Thursday, July 31, 2014

Legends of the Old West: Playing with New Objective Cards

Some of you might be familiar with the Secret Objective card system I developed for Chaos in Carpathia. I decided to try a similar (yet completely different) idea for Legends of the Old West. Marc and I have tried them out a few times and they really add a lot to the game, even if I do say so myself.

A selection taken from the deck of 40 Private Objective cards.
The six Public Objective cards. Each player may choose a maximum of one before the game begins.
The purpose of the cards is two-fold. First of all, as with Chaos in Carpathia, they remove the need to choose a scenario. Instead, the cards each player chooses and plays creates a unique scenario every game. Secondly, the cards give players something more strategic to aim for, as the cards represent the fickle and varied priorities of their characters.

I chose the High Noon Public Objective. This meant that both leaders started in the middle of the table and had a shoot-out before the game began. Half-breed Bob was too elusive so I discarded the card halfway through the game.
Marc's Outlaws chose the Robbery Public Objective card. These three characters were deployed in an agreeable location and each was assigned a Loot counter at the beginning of the game. 
As always, where ever you find Marshall Mills, the Assumption Vigilance Committee is never far behind.
The game in full swing. The outlaws, slowed down by loot, made their way towards the edge of town. Meanwhile, the Lawmen stormed the corral and ended up driving the outlaws out of town. Sadly, not all the Loot was recovered.
Another great game, I have to say. Marc and I agree that the card system adds a lot of flavour and ultimately makes the game more tactical and unpredictable. We will continue to tweak and play this objective system over the next year or more. Count on seeing more game reports in the future. And for the record, my Lawmen won. Just sayin'.

Thanks for reading,

Sunday, July 20, 2014

The Wrath of Brother Abelard

We haven't played a great amount of Chaos in Carpathia in the last six months but it is still one of mine and Jason's favourite games. I snapped a few shots of last night's game for all you Gothic Horror fans.

Grossmeister Abelard fends off the Vampire Lord as his dark minions encircle the brothers.
We played one game - my Brotherhood against Jason's Nosferatu. Since we both have six warbands each for CinC, one never knows what two foes will end up on the table for any given game. The Brotherhood are quite a different warband from my European Monster Hunters. Although they lack the pseudo-super characters available to the monster hunters, there's the ability to spread skills around the warband in a much more balanced fashion.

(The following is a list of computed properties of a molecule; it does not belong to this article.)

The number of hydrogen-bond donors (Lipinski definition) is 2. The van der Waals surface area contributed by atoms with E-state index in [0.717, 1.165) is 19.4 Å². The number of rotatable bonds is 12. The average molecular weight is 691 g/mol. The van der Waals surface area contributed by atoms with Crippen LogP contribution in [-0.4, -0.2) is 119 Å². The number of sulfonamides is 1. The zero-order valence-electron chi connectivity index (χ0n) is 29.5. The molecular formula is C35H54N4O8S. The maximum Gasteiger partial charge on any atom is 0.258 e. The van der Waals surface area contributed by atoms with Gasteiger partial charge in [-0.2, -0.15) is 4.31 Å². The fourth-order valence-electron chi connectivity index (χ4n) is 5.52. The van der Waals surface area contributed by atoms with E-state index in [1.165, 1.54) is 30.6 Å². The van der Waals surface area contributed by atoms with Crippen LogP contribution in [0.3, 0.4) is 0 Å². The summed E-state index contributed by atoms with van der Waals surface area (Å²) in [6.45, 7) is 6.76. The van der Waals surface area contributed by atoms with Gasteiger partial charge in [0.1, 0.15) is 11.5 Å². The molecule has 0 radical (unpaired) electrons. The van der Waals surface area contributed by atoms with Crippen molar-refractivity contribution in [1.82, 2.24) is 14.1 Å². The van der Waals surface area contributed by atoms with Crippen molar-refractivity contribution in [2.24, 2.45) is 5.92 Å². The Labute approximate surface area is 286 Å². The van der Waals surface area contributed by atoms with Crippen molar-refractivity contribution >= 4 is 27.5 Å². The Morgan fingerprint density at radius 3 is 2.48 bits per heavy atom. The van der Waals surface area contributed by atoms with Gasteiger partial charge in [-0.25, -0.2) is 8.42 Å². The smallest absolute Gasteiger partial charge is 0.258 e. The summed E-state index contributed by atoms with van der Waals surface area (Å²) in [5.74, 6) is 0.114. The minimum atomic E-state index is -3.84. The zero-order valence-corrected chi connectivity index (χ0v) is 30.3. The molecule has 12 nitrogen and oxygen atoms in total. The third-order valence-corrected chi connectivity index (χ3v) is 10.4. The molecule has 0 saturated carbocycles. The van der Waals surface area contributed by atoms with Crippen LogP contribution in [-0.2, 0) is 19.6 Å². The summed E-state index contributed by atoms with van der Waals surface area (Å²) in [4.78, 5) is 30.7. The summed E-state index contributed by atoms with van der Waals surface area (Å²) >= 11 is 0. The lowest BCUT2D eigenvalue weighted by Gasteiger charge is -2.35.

For this game we used my new-and-improved objective system. It's similar to the one I posted a couple of years ago except now there are separate objective decks for Human and Monster warbands. The Brotherhood drew the Duel, the Search, and the Task. The Nosferatu drew the Duel, the Invasion, and the Kidnapping. Of course, we didn't know what our opponent's objectives were until after the game was over.

Father Athanasius inspires the brothers to greater acts of courage.
It was one of those rare games where a player can end the game early by earning all 6 VP before the time is up. Things started going right for me early on after my leader charged the master vampire and killed him in two turns without any help from his fellow brothers. Doing the job himself earned my warband the maximum of 2 VP for the Duel. With two less combat-oriented objectives remaining (i.e. the Task and the Search), I concentrated on a couple of key characters finding things and solving puzzles while the rest of my warband held the monsters at bay. It worked out in my favour and early in turn five, I announced that the game was over and that I was victorious!

Brothers Ephrem and Ambrose protect Sister Benedicta from the night creatures.
When the game ended, Jason had 3 VP and I had 6 VP plus 9 Investigation Points to add to my campaign sheet. More importantly, we got to roll lots of dice while insulting each other with horrible Transylvanian accents.

I'm not really painting anything for Gothic Horror these days. I'm trying to focus (which is hard in Summer) on painting a new posse for Legends of the Old West and some other odds and ends that I'm trying to get finished before the Fall. However, Jason has purchased models for two new warbands - French Monster Hunters (which he has started) and Romanian Vampires. I'll keep you posted.

Thanks for reading,

Wednesday, June 18, 2014

Avar Noble Cavalry

The Heart of the Avar Army - The Noble Bow-Armed Lancers.

The Avar Nobles were true medium cavalry who could ride in loose order and use bow fire to disrupt the enemy...

...however, they could also form-up into a solid line and deliver a formidable charge.

As the Avar wave crashed westward, many Steppe peoples joined their conquest.
Impetus Unit Type: CL
Base Size: 8cm x 6cm
Special: none
Manufacturers: Essex & Old Glory 15s
This collection of miniatures is a true hodge-podge of codes and nations. I've attempted to combine and paint them in such a way as to give the impression of a melting pot of nations united under (more or less) one banner. I really had to scrounge the collection I was given to put this part of my force together - literally every available and suitable cavalry model I had was pressed (and bent, and forced) into service. It's one of those few projects where I have no left-overs. It's a good feeling actually.
The three main units are played as VBU:6 CM Lancers with Comp Bow C. In essence, this means that, as Impetus units, their primary purpose is close combat with their missile capability being more of a bonus to take advantage of when the opportunity arises. The last photo are also bow-armed (you can't see it from the photo) but these are fielded as VBU:5 CM with Comp Bow B. In other words, the bows are more of a primary weapon. Ideally, melee engagement would only take place after a couple of volleys of bow fire.